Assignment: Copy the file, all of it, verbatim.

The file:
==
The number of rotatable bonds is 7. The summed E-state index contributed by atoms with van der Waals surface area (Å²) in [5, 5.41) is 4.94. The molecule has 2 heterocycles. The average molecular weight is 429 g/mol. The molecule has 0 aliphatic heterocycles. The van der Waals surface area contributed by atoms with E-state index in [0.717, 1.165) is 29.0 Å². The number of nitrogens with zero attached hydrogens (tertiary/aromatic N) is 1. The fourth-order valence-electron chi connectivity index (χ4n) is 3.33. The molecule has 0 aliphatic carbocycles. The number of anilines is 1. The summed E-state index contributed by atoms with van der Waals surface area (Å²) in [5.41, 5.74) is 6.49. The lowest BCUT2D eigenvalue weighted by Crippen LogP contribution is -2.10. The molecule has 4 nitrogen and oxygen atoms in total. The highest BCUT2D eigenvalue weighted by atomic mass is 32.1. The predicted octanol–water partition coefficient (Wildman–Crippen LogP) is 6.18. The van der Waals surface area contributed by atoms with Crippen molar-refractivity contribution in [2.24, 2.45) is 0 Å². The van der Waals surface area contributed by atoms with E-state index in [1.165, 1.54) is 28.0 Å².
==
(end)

The number of rotatable bonds is 7. The summed E-state index contributed by atoms with van der Waals surface area (Å²) in [5, 5.41) is 4.94. The molecule has 2 heterocycles. The average molecular weight is 429 g/mol. The molecule has 0 aliphatic heterocycles. The van der Waals surface area contributed by atoms with E-state index in [0.717, 1.165) is 29.0 Å². The number of nitrogens with zero attached hydrogens (tertiary/aromatic N) is 1. The fourth-order valence-electron chi connectivity index (χ4n) is 3.33. The molecule has 0 aliphatic carbocycles. The number of anilines is 1. The summed E-state index contributed by atoms with van der Waals surface area (Å²) in [5.41, 5.74) is 6.49. The lowest BCUT2D eigenvalue weighted by Crippen LogP contribution is -2.10. The molecule has 4 nitrogen and oxygen atoms in total. The highest BCUT2D eigenvalue weighted by atomic mass is 32.1. The predicted octanol–water partition coefficient (Wildman–Crippen LogP) is 6.18. The van der Waals surface area contributed by atoms with Crippen molar-refractivity contribution in [2.24, 2.45) is 0 Å². The van der Waals surface area contributed by atoms with E-state index in [1.165, 1.54) is 28.0 Å².